Malad resident Muhammed Gulzar Khan looked pensively at the people--many of whom were Muslims--who were trooping in at the the MMRDA grounds at the Bandra Kurla Complex where Congress vice-president Rahul Gandhi addressed a rally on Sunday. "Yes, inflation hurts. Maybe people who earn a good amount are comfortable, but people like us...we can hardly make ends meet," said the handcart puller, listing jobs and education as some priority areas where the community lacked support from the government.
Khan may be representing the predicament of the minority Muslim community, which feels crushed under the weight of inflation, economic slowdown, lack of a social security net and opportunity for the common man to pull himself out of poverty but feels compelled to vote for the due to lack of viable alternatives and the fear around the BJP's prime ministerial nominee Narendra Modi.
Muslims form around 14% of the population and can swing results in seats including the six segments in Mumbai, Though the cracks in its social combination are visible with some pointing to how Muslims had been neglected by successive Congress governments as indicated by poor educational and social indices, Congress leaders claim that the community will opt for "tactical and strategic voting" to defeat Modi.
"However, we will vote for the Congress," said Khan, expressing dismay that AAP chief Arvind Kejriwal (who he mistakenly refers to as his former associate Anna Hazare), had chosen to throw in the towel in Delhi after just 49 days in power.
Khan said Kejriwal should have instead focussed on ensuring good governance in Delhi to become a viable alternative. "This shows that only two parties-- the Congress and BJP can run the country," said Khan, adding that since Modi was responsible for the "Godhra kand," the BJP was not an option for Muslims.
"We want jobs and better educational opportunities," said the shy Salman Khan from Malad, whose fortunes seem far removed from his more famous Bollywood namesake. He admitted that the community may be compelled to vote for the Congress due to factors like Modi's rise despite the anti-incumbency wave. Standing amidst the sizeable Muslim crowd which turned up at the rally, with the men in trademark skull caps and the Middle Eastern keffiyeh wrapped around their shoulders and women in burkhas, youngsters Sonu Shaikh and Akshay Salve admit that they may be more comfortable with the change of the dispensation at the Centre.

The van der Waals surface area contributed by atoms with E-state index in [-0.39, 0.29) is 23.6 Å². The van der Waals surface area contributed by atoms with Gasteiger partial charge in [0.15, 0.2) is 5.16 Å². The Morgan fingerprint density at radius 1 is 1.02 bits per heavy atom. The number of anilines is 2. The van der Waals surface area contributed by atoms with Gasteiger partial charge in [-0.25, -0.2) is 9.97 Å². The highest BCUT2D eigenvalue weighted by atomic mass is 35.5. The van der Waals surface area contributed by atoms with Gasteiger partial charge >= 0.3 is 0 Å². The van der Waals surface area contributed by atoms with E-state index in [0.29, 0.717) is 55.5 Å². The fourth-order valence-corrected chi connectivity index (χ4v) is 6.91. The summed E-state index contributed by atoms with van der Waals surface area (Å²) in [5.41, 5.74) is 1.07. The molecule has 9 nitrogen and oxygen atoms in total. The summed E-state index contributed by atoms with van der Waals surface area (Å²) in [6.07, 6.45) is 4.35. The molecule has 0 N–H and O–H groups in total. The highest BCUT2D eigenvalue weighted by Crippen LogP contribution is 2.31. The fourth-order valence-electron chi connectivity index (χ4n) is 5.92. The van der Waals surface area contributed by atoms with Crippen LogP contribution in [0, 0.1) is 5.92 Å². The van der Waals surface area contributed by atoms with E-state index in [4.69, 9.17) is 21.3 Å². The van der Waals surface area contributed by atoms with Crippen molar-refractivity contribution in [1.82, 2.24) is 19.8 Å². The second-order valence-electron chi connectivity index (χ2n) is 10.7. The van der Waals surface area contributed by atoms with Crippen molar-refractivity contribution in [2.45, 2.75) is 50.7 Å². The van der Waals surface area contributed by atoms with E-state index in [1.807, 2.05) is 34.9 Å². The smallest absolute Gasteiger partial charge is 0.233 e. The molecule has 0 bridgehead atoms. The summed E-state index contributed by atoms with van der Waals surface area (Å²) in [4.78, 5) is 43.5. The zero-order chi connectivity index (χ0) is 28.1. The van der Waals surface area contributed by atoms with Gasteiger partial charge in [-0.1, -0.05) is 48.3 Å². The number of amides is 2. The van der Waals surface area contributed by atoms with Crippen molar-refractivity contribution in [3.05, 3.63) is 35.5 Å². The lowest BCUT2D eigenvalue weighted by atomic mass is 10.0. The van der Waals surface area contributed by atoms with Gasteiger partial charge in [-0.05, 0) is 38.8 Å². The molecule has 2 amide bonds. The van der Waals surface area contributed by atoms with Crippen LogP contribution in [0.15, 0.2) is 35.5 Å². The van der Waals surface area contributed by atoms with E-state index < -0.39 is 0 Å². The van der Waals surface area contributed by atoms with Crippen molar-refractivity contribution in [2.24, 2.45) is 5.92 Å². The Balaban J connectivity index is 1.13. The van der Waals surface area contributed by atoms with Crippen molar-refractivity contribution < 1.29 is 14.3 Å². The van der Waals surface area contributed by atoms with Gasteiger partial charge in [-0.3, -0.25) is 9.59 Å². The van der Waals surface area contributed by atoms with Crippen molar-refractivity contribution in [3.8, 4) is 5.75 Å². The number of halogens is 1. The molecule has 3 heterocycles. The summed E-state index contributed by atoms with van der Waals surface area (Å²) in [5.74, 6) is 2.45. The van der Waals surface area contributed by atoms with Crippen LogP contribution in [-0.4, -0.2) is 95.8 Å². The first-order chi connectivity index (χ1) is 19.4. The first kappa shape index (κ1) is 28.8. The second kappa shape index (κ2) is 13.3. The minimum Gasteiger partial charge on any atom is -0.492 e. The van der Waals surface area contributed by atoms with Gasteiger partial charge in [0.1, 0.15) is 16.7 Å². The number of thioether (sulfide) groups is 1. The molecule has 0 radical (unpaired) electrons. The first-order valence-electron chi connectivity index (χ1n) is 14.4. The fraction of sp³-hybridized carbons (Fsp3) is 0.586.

"We are here because the Congress is strong in our Antop Hill neighborhood. They help us in need. In contrast, the BJP's network there is weak," said Akshay, admitting that the BJP may be a better choice for the people. Shaikh sheepishly nodded his assent even as Congress speakers held forth on "Feku Modi." "The Congress is facing the peoples ire on issues like inflation and joblessness," said a Muslim activist of the Congress from the eastern suburbs, adding that however, the polls were being fought on the "communalism vs secularism issue" which would deliver crucial minority votes into the party kitty.
"The Muslims are safeguarding their votes, they will not waste them," he said. "Surprising as it may sound, I do not consider Modi to be communal," he chuckled, adding that the Gujarat chief minister, who has been attacked by opponents for the 2002 riots which happened under his watch, had infact defanged and sidelined Hindutva hardliners within his party including BJP patriarch L.K Advani, Murli Manohar Joshi and others. "(VHP leader) Pravin Togadiya can go anywhere in India except Gujarat," he said, adding that many of Modi's political positions may be driven by "personal ambition" than communal sentiments.